There’s so much talk, and emotional guilt tripping, about sustainable, ethical clothing.
Yeah I know. We all know that sustainable is good. We all find ourselves, in times of feeling overwhelmed by our possessions, and guilt over our decaying planet, romanticise that idea of the minimal capsule wardrobe. One consisting of locally sourced, carbon neutral cottons and silks that have been spun by the happiest, well-paid, 52 weeks parental leave, an hour for lunch, and massages each Friday, silk worms. A pair of boots to last us sixteen winters. One coat that our great-grandchildren will inherit.
But then an hour later you pop onto ASOS and see that exaggerated fluted sleeves are in season and you could just cheekily nab that cute gingham top for $40. It’s only $40 after all, and it’s free shipping. Free shipping! If you order it now, it’ll arrive in time for work drinks on Friday night. Maggie from Accounts said the hot new guy, Andy, you know, hot-Andy, might be there, and you have a feeling that if he is in the same room as you, in gingham fluted sleeves, he’s definitely going to see you as the mother of his unborn children…or at least a pash whilst you wait for the Uber. Whatever comes first.
I, by no means, will ever preach or judge for these cheap, fast, impulse buys. For most it’s not a choice, it’s just how it is. A necessity. And besides, trawling sale coats on ASOS, at 11pm on a Tuesday night, from the comfort of my bed, is one of my greatest pleasures in life.
Still, I am aware of the importance of, when possible, having considered, quality, locally made pieces too.
However what’s frustrating me is that sustainable now seems to go hand-in-hand with expensive. Sustainable suddenly feels elitist, for the privileged, and out of reach. Which is about the most ridiculous and infuriating thing ever.
What used to mean thrifted, inherited, or self-made, now means arrives via plane, then, courier, wrapped in tissue paper, and costing upwards of $250. That’s not accessible. That’s not for everyone. That’s not the bloody point!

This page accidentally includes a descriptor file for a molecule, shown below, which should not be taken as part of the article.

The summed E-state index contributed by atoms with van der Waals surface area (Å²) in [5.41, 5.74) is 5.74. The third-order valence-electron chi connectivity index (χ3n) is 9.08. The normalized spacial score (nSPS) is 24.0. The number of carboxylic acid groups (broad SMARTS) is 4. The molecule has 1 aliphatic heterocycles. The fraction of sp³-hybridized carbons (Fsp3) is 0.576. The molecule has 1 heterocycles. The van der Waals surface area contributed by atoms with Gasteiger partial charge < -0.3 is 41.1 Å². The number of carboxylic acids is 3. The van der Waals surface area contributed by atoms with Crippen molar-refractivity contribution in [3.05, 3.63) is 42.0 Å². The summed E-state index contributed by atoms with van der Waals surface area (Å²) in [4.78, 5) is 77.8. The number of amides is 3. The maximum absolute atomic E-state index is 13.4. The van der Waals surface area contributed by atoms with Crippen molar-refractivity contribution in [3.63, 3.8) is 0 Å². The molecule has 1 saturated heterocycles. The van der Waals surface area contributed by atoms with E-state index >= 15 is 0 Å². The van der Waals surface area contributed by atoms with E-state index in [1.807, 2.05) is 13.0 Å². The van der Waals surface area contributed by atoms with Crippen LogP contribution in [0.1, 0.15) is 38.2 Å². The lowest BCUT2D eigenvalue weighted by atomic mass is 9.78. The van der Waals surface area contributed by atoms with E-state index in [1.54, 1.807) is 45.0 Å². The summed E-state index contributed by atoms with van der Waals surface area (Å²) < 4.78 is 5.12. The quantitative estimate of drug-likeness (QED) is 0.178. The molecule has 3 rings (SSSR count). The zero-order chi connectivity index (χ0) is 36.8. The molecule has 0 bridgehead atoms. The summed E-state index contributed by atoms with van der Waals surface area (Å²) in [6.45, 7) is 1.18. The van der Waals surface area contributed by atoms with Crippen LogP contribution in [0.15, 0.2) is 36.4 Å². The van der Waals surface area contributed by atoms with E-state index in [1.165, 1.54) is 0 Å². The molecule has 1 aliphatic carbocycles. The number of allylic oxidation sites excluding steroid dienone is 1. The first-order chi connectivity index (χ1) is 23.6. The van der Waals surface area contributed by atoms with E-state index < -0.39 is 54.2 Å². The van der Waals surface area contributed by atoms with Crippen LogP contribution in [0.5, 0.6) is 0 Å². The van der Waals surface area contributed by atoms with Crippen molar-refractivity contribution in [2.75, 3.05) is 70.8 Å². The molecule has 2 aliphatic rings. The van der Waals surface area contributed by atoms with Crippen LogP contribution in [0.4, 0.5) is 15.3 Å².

Quality, new, fashion has a premium price, of course. The design, time, craftsmanship, skill, labour – paid at decent wage. Absolutely, so it should. For garments that require great skill and time to design and make, it’s worth every dollar. I will never argue that.
(However their refusal to go beyond a size 14-16…now that’s something I will argue…that’s for another day.)
What I do object to is $350 for a plain, as simple as possible, cotton tunic. It’s a sack dress. There’s no fasteners, zips, detail, trimmings or pockets. It’s completely void of shape or tailoring. And usually, not even a sniff of colour, pattern or personality.
Do you know what else $350 could get you?
Sewing Machine $200
One term of community sewing classes $65
Scissors, thread, pins, tape measure $30
2.5 metres of cotton poplin or drill $35
A nice bottle of Pinot Gris $20
I know that being able to sew for yourself is a privilege that not everyone has. It takes time to learn and practise, access to equipment, as well as needing time to actually do the sewing. But surely if we’re really, seriously, talking about sustainable fashion then it should begin at home, with sewing, up cycling and recycling? Gifting our community with the equipment and skills required to be able to craft the basics for ourselves and our family, how amazing would that be?
Better than what happens now, which basically involves viral Facebook videos being forced onto us, showing overseas sweatshops, making people feel like shit for buying the affordable ‘fast-fashion’, whilst the ethical stuff remains diabolically out of reach. Of course no-one wants their clothing to be responsible for suffering and poverty. But what other choice are local designers giving us?
I’m no master sewer, but when I was twenty I took that single term of community classes and learnt how to sew a simple skirt and a top. I wasn’t amazing, but I picked up the basics. I now sew infrequently and without any form of finesse, patience, or dedication. But I can do enough to throw something very basic together for myself. If I accessorise the hell out of it, and not let anyone look too closely, the wonky hems, botched zips, and puckering are never spotted.
That tunic dress I’d been eyeing for $350? Instead I put my skills to use:
I picked up a vintage, floral, sheet from the Salvation Army for $2. Cut two oversized T’s from it. Stitched them together. Hems. Edges. Two pockets. Within two hours had my very own tunic dress.
Totally unique, sustainable, and environmentally friendly.
You know that old proverb about “give a man a fish” / “teach a man to fish”?
Let’s give that man a second-hand Bernina.